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A letter from Bea Jones

We have received many requests from the media for comments in the aftermath of Sarah Everard’s terrible kidnap and murder and rather than engage directly with the media, Bea decided to write a short letter.

Bea’s letter to the media;


This morning I wrote this letter because, as the mother of Moira Jones who was assaulted, abducted, brutally raped and murdered in 2008, I have received many requests from the media for comments in the aftermath of Sarah Everard’s terrible kidnap and murder. We have been very distressed by what has happened to Sarah, similar in many respects to Moira’s ordeal. I really could not face talking about this and thought that perhaps one open letter would suffice. 


 First and last, my concern is for Sarah’s family and loved ones. They are totally devastated and bewildered and vulnerable. They cannot fully take in what has happened and the permanence of what has happened. They have experienced nightmare on top of nightmare as events have unravelled and their beautiful missing daughter became another murder victim. And there seems no end to it. I can fully understand the reaction and response from concerned and frightened women nation-wide. Of course I do.  And it may be that in those first days the family were comforted to think so many were grieving with them. But now it has all escalated and there is a media frenzy which seems more about individual anger than shared grief. I am very concerned that events have developed to such an extent that those who matter most, Sarah and her family are being totally swamped and further traumatised by what is going on around them, adding trauma to trauma. How can they cope at all -there is only so much that a head can absorb and a heart can cope with and they have so much more to find out in the weeks and months ahead as dreadful details of Sarah’s death are revealed to them. They need to be protected from the media, to feel that they can step outside even for just a moment without fear of intrusion. Her mum’s head will be full of Sarah and there will be room for nothing but questions. Why Sarah? Why would anyone hurt Sarah? She was not in the wrong place. She was making her way home. How could anyone want to hurt her when she would never have hurt a soul?  Why was there no-one there for her when she was always there for others? What was her state of mind? What did she have to go through? What did he do to her? How long? O God, what did she have to bear? Why didn’t I know? Why didn’t I feel her pain? Why was it Sarah and not me? Did she know how very much we loved her?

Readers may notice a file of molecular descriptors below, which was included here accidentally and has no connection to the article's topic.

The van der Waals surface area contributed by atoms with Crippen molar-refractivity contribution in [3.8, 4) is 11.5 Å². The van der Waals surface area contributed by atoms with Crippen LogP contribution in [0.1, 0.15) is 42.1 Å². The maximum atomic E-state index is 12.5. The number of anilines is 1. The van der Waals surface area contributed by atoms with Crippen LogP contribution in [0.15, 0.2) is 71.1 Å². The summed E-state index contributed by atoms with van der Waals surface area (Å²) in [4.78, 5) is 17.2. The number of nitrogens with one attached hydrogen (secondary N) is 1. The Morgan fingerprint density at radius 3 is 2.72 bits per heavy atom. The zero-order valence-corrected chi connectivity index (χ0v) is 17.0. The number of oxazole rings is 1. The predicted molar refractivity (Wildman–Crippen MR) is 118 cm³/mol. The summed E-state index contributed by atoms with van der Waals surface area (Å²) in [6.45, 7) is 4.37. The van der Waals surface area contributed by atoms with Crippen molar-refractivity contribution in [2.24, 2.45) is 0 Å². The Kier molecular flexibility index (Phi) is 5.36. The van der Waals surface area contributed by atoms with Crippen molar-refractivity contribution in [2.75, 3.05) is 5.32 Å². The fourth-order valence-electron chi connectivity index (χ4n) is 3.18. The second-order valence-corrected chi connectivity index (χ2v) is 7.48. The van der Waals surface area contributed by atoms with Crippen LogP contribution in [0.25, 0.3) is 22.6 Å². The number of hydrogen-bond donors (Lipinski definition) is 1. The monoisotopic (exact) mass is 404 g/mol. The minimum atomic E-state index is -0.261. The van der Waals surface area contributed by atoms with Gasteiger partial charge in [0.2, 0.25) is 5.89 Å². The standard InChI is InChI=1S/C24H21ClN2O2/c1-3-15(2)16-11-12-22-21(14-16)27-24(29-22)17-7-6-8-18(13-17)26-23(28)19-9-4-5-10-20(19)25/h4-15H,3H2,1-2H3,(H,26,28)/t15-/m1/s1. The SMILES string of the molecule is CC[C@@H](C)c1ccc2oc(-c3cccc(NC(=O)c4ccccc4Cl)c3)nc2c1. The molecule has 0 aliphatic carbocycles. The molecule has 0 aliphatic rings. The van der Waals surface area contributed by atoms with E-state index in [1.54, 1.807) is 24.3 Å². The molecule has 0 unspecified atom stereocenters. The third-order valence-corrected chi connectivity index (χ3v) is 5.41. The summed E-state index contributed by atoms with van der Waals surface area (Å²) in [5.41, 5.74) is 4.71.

There are no answers to the questions, there never will be, but she will keep on asking them, over and over torturing herself. I ask them still – not so often, but after nearly 13 years, I ask them still. Sarah’s mum needs time and space to ask them too, to run all sorts through her head before an avalanche of other information descends.


Her family have lived with the joy of Sarah for 33 years and the loss of that joy will affect them for the rest of their lives. It will be a long time before they can even get past the trauma, to start processing the awfulness of it all and begin the process of grieving. There really no words to describe that awfulness.


I can fully understand that women everywhere are saying enough is enough and in most of the country that was made evident in a very dignified and respectful way. We have appreciated the many messages of support we have received and, the fact that our darling girl has been remembered by so many this week, has been very moving for us.


The media have since reported on the vigil that went wrong, the demonstrations which have followed but I do know that at the gates of Queen’s Park in Glasgow, folks kept their distance, formed an orderly queue as they waited to attach their ribbons and messages and this kind of respectful approach was evident throughout the city, throughout the country. The press are now reporting details of the perpetrator too and he will no doubt get more media coverage than Sarah as time goes by. That is the norm and all of that will pile more trauma on Sarah’s family.


We frequently read and hear of murder cases in the news but it is rare indeed for us to read of the plight of those left behind, whose lives are changed forever by the violent death of a loved one. Those who will also lose jobs, earnings, friends, their partners, health and more, and be unable to function as they once did, and there will those who have needs which will never be addressed.


At this time all we can do, all of us, is keep Sarah’s loved ones in mind. We must keep them in mind. We send love to them and we wish them all the strength they need to get through all the dark days ahead.


Beatrice Jones.